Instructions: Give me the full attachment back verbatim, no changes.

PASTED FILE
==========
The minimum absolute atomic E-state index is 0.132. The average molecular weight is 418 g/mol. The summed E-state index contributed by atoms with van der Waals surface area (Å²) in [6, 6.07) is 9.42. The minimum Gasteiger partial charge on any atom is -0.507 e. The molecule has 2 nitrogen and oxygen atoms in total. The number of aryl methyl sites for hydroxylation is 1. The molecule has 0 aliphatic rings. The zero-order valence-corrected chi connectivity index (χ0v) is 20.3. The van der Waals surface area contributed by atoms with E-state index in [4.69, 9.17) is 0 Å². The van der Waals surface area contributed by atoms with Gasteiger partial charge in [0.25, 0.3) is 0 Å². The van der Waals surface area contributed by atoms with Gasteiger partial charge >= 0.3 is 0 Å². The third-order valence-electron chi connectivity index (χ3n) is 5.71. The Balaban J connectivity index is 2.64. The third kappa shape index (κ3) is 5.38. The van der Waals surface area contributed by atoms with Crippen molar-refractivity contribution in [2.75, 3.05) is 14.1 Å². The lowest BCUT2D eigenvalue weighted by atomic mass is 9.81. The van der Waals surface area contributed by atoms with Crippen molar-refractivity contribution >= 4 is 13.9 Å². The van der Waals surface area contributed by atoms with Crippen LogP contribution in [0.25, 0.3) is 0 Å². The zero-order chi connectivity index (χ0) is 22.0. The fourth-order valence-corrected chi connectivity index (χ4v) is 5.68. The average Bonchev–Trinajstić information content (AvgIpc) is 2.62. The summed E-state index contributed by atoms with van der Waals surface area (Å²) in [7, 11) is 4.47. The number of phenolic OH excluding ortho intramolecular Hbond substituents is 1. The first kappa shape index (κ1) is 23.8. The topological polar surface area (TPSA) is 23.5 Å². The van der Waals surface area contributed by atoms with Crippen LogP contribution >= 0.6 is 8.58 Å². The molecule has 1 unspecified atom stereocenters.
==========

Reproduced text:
The minimum absolute atomic E-state index is 0.132. The average molecular weight is 418 g/mol. The summed E-state index contributed by atoms with van der Waals surface area (Å²) in [6, 6.07) is 9.42. The minimum Gasteiger partial charge on any atom is -0.507 e. The molecule has 2 nitrogen and oxygen atoms in total. The number of aryl methyl sites for hydroxylation is 1. The molecule has 0 aliphatic rings. The zero-order valence-corrected chi connectivity index (χ0v) is 20.3. The van der Waals surface area contributed by atoms with E-state index in [4.69, 9.17) is 0 Å². The van der Waals surface area contributed by atoms with Gasteiger partial charge in [0.25, 0.3) is 0 Å². The van der Waals surface area contributed by atoms with Gasteiger partial charge >= 0.3 is 0 Å². The third-order valence-electron chi connectivity index (χ3n) is 5.71. The Balaban J connectivity index is 2.64. The third kappa shape index (κ3) is 5.38. The van der Waals surface area contributed by atoms with Crippen molar-refractivity contribution in [2.75, 3.05) is 14.1 Å². The lowest BCUT2D eigenvalue weighted by atomic mass is 9.81. The van der Waals surface area contributed by atoms with Crippen molar-refractivity contribution >= 4 is 13.9 Å². The van der Waals surface area contributed by atoms with Crippen LogP contribution in [0.25, 0.3) is 0 Å². The zero-order chi connectivity index (χ0) is 22.0. The fourth-order valence-corrected chi connectivity index (χ4v) is 5.68. The average Bonchev–Trinajstić information content (AvgIpc) is 2.62. The summed E-state index contributed by atoms with van der Waals surface area (Å²) in [7, 11) is 4.47. The number of phenolic OH excluding ortho intramolecular Hbond substituents is 1. The first kappa shape index (κ1) is 23.8. The topological polar surface area (TPSA) is 23.5 Å². The van der Waals surface area contributed by atoms with Crippen LogP contribution >= 0.6 is 8.58 Å². The molecule has 1 unspecified atom stereocenters.